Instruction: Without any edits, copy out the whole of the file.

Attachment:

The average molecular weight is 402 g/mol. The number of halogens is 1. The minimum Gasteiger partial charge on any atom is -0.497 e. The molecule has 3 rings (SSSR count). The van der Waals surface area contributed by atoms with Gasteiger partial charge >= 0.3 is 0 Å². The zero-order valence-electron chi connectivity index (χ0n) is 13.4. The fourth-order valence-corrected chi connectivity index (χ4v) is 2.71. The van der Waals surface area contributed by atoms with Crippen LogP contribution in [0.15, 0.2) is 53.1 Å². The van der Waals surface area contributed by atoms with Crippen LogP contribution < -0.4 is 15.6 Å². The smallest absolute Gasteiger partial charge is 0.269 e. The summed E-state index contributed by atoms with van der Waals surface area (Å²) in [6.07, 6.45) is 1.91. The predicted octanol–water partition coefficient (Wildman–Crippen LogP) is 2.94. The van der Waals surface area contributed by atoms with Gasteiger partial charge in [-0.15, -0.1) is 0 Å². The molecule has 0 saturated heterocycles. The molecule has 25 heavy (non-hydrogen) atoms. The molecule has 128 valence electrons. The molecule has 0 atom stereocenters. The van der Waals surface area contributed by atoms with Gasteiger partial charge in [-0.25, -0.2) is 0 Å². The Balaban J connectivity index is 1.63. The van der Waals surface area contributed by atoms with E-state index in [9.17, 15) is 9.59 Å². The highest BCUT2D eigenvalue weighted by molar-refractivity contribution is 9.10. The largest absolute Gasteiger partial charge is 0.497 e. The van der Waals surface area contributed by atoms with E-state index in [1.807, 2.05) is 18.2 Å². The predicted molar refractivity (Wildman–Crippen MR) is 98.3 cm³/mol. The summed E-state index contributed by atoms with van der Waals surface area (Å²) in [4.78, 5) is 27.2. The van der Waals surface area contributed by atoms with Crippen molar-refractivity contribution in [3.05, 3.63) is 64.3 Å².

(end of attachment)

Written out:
The average molecular weight is 402 g/mol. The number of halogens is 1. The minimum Gasteiger partial charge on any atom is -0.497 e. The molecule has 3 rings (SSSR count). The van der Waals surface area contributed by atoms with Gasteiger partial charge >= 0.3 is 0 Å². The zero-order valence-electron chi connectivity index (χ0n) is 13.4. The fourth-order valence-corrected chi connectivity index (χ4v) is 2.71. The van der Waals surface area contributed by atoms with Crippen LogP contribution in [0.15, 0.2) is 53.1 Å². The van der Waals surface area contributed by atoms with Crippen LogP contribution < -0.4 is 15.6 Å². The smallest absolute Gasteiger partial charge is 0.269 e. The summed E-state index contributed by atoms with van der Waals surface area (Å²) in [6.07, 6.45) is 1.91. The predicted octanol–water partition coefficient (Wildman–Crippen LogP) is 2.94. The van der Waals surface area contributed by atoms with Gasteiger partial charge in [-0.15, -0.1) is 0 Å². The molecule has 0 saturated heterocycles. The molecule has 25 heavy (non-hydrogen) atoms. The molecule has 128 valence electrons. The molecule has 0 atom stereocenters. The van der Waals surface area contributed by atoms with Gasteiger partial charge in [-0.25, -0.2) is 0 Å². The Balaban J connectivity index is 1.63. The van der Waals surface area contributed by atoms with E-state index in [9.17, 15) is 9.59 Å². The highest BCUT2D eigenvalue weighted by molar-refractivity contribution is 9.10. The largest absolute Gasteiger partial charge is 0.497 e. The van der Waals surface area contributed by atoms with E-state index in [1.807, 2.05) is 18.2 Å². The predicted molar refractivity (Wildman–Crippen MR) is 98.3 cm³/mol. The summed E-state index contributed by atoms with van der Waals surface area (Å²) in [4.78, 5) is 27.2. The van der Waals surface area contributed by atoms with Crippen molar-refractivity contribution in [3.05, 3.63) is 64.3 Å².